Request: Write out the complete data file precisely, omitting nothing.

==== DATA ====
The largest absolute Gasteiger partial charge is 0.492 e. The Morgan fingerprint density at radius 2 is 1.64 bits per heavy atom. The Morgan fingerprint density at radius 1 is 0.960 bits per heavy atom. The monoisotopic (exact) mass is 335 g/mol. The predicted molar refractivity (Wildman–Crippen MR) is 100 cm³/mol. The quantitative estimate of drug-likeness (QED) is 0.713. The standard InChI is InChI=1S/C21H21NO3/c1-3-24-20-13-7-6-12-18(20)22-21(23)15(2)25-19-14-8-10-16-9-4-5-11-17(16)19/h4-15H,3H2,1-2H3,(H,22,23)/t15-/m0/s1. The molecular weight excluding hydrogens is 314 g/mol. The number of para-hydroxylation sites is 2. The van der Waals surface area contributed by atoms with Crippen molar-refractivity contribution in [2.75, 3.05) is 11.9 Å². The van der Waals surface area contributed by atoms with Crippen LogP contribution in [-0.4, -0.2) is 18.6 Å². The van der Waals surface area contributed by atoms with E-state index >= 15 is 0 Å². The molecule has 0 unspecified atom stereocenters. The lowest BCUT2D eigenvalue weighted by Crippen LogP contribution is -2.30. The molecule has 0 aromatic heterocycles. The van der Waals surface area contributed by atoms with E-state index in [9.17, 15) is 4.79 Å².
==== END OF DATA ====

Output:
The largest absolute Gasteiger partial charge is 0.492 e. The Morgan fingerprint density at radius 2 is 1.64 bits per heavy atom. The Morgan fingerprint density at radius 1 is 0.960 bits per heavy atom. The monoisotopic (exact) mass is 335 g/mol. The predicted molar refractivity (Wildman–Crippen MR) is 100 cm³/mol. The quantitative estimate of drug-likeness (QED) is 0.713. The standard InChI is InChI=1S/C21H21NO3/c1-3-24-20-13-7-6-12-18(20)22-21(23)15(2)25-19-14-8-10-16-9-4-5-11-17(16)19/h4-15H,3H2,1-2H3,(H,22,23)/t15-/m0/s1. The molecular weight excluding hydrogens is 314 g/mol. The number of para-hydroxylation sites is 2. The van der Waals surface area contributed by atoms with Crippen molar-refractivity contribution in [2.75, 3.05) is 11.9 Å². The van der Waals surface area contributed by atoms with Crippen LogP contribution in [-0.4, -0.2) is 18.6 Å². The van der Waals surface area contributed by atoms with E-state index >= 15 is 0 Å². The molecule has 0 unspecified atom stereocenters. The lowest BCUT2D eigenvalue weighted by Crippen LogP contribution is -2.30. The molecule has 0 aromatic heterocycles. The van der Waals surface area contributed by atoms with E-state index in [9.17, 15) is 4.79 Å².